10. Patterson E, Wall R. et. al Health Implications of High Dietary Omega-6 Polyunsaturated Fatty Acids. J Nutr Metab. 2012;539426. https://www.ncbi.nlm.nih.gov/pmc/articles/PMC3335257/
11. Simopoulos AP: The Importance of the ratio of omega-6/omega-3 essential fatty acids. Biomed Pharmacother 2002;56(8):365-79. https://www.ncbi.nlm.nih.gov/pubmed/12442909
Although a vegetarian diet tends to be more protective against heart disease compared to a traditional Western diet, some risk factors for heart disease are increased. So, as a vegetarian, it’s still essential to consider your heart health.
Many mothers are caring for more people than just their children, they’re also caring for their parents who need to maintain healthy habits throughout the second half of their lives. If you’re a caregiver, read on to learn how an important nutrient – omega-3s – can help support your loved ones’ health.
Certain strains of algae produce omega-3 EPA and DHA and are 100% sustainable.
Certain strains of algae produce omega-3 EPA and DHA and are 100% sustainable.
With so much information available about kids’ nutrition – what to eat, how to supplement and more – it’s hard to get a firm grasp on what it takes to raise a healthy child. In the U.S.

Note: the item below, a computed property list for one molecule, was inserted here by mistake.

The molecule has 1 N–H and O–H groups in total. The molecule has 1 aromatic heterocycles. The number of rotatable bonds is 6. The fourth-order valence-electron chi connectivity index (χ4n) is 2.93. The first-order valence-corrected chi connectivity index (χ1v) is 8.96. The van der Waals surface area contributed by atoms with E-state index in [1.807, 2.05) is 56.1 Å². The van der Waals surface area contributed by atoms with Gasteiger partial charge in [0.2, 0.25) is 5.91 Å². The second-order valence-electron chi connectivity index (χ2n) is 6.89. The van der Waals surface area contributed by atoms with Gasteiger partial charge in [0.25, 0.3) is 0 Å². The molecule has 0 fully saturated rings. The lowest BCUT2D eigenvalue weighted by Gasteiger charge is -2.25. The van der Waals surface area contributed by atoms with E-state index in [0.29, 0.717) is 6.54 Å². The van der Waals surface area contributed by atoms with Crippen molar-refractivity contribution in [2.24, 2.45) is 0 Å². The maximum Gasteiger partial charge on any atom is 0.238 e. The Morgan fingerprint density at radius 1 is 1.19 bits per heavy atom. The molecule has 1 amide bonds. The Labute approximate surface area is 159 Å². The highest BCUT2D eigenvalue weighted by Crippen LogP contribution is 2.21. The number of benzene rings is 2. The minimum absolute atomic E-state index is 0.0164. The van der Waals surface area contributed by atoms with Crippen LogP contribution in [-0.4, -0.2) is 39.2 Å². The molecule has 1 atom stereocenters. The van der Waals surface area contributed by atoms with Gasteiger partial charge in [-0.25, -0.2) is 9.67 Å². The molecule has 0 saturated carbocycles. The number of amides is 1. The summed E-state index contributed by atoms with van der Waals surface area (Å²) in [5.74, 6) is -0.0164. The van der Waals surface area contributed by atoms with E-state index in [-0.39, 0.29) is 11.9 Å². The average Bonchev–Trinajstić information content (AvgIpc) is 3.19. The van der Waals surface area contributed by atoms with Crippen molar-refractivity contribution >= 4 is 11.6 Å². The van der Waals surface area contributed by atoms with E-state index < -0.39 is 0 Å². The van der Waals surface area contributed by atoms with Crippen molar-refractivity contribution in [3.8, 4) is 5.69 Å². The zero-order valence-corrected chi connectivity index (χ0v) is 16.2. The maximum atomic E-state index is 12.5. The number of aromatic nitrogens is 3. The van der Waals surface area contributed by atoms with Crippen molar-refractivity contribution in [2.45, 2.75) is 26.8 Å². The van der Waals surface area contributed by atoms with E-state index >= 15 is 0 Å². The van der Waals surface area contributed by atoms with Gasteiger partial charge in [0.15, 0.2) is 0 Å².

Did you know that you can get your omega-3 levels checked? Learn how registered dietitian, Tori Schmitt, fared when she had her levels checked.
Meet the company behind the vegetarian sources of DHA and EPA – life’sDHA™ and life’s™OMEGA – and learn how researchers discovered that microalgae are the original sources of these important healthy fats.
You may not realize how many products you consume each day are actually fortified foods, as they have become such a major part of our diet in developed countries. Read how fortified foods can be part of a healthy diet.
Does every bite make you wonder how you’re impacting the environment with your food choices? You’re not alone. Registered Dietitian, Melanie McGrice, shares three easy tips for sustainable eating.